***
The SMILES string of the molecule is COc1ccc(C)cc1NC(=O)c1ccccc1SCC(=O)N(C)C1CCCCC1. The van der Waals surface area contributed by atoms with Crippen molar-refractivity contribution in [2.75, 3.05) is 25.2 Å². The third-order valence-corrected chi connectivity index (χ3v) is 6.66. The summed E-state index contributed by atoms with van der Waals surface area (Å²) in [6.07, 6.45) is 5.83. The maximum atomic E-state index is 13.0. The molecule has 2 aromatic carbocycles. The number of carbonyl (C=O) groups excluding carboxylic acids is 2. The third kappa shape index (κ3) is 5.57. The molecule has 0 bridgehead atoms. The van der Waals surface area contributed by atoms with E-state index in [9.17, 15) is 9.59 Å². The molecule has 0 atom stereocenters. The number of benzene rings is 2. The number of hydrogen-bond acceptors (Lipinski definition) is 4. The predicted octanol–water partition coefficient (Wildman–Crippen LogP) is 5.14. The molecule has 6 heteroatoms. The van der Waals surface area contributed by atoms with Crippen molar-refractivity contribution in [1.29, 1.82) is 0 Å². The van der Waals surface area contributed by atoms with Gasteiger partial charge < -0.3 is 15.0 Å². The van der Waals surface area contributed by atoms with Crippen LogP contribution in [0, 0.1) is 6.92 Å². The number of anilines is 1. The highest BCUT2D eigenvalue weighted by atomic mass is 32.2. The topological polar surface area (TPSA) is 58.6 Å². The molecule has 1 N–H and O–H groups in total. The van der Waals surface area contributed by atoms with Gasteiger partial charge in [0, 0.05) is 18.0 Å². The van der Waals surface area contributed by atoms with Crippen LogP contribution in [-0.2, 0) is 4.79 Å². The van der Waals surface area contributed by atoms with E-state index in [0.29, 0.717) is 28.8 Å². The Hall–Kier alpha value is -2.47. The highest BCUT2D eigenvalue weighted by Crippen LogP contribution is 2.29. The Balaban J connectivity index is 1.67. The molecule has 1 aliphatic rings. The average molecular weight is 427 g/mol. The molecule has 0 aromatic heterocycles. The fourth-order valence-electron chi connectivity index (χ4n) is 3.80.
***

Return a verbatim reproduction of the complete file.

The SMILES string of the molecule is COc1ccc(C)cc1NC(=O)c1ccccc1SCC(=O)N(C)C1CCCCC1. The van der Waals surface area contributed by atoms with Crippen molar-refractivity contribution in [2.75, 3.05) is 25.2 Å². The third-order valence-corrected chi connectivity index (χ3v) is 6.66. The summed E-state index contributed by atoms with van der Waals surface area (Å²) in [6.07, 6.45) is 5.83. The maximum atomic E-state index is 13.0. The molecule has 2 aromatic carbocycles. The number of carbonyl (C=O) groups excluding carboxylic acids is 2. The third kappa shape index (κ3) is 5.57. The molecule has 0 bridgehead atoms. The van der Waals surface area contributed by atoms with E-state index in [9.17, 15) is 9.59 Å². The molecule has 0 atom stereocenters. The number of benzene rings is 2. The number of hydrogen-bond acceptors (Lipinski definition) is 4. The predicted octanol–water partition coefficient (Wildman–Crippen LogP) is 5.14. The molecule has 6 heteroatoms. The van der Waals surface area contributed by atoms with Crippen molar-refractivity contribution in [1.29, 1.82) is 0 Å². The van der Waals surface area contributed by atoms with Gasteiger partial charge < -0.3 is 15.0 Å². The van der Waals surface area contributed by atoms with Crippen LogP contribution in [0, 0.1) is 6.92 Å². The number of anilines is 1. The highest BCUT2D eigenvalue weighted by atomic mass is 32.2. The topological polar surface area (TPSA) is 58.6 Å². The molecule has 1 N–H and O–H groups in total. The van der Waals surface area contributed by atoms with Gasteiger partial charge in [0, 0.05) is 18.0 Å². The van der Waals surface area contributed by atoms with Crippen LogP contribution in [-0.2, 0) is 4.79 Å². The van der Waals surface area contributed by atoms with E-state index in [0.29, 0.717) is 28.8 Å². The Hall–Kier alpha value is -2.47. The highest BCUT2D eigenvalue weighted by Crippen LogP contribution is 2.29. The Balaban J connectivity index is 1.67. The molecule has 1 aliphatic rings. The average molecular weight is 427 g/mol. The molecule has 0 aromatic heterocycles. The fourth-order valence-electron chi connectivity index (χ4n) is 3.80.